Box 2-1

Feedbacks in Climate Models

type, and to the distribution of industrial and other anthropogenic aerosols and gases, the atmospheric models calculate:

Feedbacks in the climate system occur when the output from one component is input into a second component, which then generates an output altering the first component. For example, increasing ambient air temperatures cause higher sea-surface temperatures, which result in decreased CO2 dissolution into the oceans, leading to higher atmospheric CO2 concentrations, which increases ambient air temperature. Climate models are constantly adjusted to account for the multiple non-linear feedbacks, which are common in nature.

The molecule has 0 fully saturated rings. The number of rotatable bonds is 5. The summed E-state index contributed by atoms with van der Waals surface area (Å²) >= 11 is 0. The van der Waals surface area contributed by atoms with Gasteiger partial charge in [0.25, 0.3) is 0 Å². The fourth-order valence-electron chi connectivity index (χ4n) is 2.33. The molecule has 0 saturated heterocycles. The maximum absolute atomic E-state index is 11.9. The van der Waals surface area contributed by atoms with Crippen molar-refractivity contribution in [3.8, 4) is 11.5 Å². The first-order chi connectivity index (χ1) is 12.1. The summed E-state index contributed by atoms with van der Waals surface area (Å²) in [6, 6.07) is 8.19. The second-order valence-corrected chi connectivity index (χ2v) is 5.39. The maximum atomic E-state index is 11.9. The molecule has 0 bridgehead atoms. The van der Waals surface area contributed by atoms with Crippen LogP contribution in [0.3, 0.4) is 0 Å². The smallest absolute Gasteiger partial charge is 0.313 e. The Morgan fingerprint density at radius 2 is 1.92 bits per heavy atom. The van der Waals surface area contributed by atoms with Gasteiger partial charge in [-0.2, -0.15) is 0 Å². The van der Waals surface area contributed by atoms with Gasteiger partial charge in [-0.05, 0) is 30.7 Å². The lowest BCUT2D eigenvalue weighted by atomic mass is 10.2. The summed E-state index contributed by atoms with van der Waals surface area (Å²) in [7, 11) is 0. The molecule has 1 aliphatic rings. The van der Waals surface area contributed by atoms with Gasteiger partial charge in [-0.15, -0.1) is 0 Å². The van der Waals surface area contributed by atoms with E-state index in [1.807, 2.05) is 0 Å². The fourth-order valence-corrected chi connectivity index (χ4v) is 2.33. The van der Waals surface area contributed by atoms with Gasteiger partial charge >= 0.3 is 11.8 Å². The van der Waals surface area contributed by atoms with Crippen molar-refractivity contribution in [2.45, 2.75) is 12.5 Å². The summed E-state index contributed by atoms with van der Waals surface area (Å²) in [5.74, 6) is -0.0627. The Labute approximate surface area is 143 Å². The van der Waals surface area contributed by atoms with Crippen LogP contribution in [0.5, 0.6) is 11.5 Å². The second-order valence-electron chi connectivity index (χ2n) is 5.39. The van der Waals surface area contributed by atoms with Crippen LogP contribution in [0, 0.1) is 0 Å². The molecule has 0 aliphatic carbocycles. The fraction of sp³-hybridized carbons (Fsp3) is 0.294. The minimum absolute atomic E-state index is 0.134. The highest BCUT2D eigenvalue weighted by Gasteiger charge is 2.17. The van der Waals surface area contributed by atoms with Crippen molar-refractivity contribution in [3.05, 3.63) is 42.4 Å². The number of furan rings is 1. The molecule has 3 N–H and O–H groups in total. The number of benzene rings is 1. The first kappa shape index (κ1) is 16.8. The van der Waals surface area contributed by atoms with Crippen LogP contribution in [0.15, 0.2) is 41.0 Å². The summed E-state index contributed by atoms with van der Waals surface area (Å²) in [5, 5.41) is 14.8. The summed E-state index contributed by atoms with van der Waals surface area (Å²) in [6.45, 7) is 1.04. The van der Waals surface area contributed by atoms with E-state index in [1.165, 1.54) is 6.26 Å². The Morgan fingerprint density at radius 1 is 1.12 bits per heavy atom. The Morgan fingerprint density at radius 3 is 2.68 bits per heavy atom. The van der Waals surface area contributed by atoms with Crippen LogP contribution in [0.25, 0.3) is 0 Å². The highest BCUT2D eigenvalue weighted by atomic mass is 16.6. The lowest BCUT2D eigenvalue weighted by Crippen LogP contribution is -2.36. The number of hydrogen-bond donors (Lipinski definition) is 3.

1. the time-dependent distribution of temperature and pressure,

  2. momentum (winds),

FIGURE 2-1 A representation of the major coupling mechanisms between the atmosphere and ocean subsystems. The processes in the shaded area are being developed offline. (Figure adapted from McGuffie and Henderson-Sellers, 1997. “A Climate Modelling Primer.” Figure 1-3 John Wiley and Sons, New York.)



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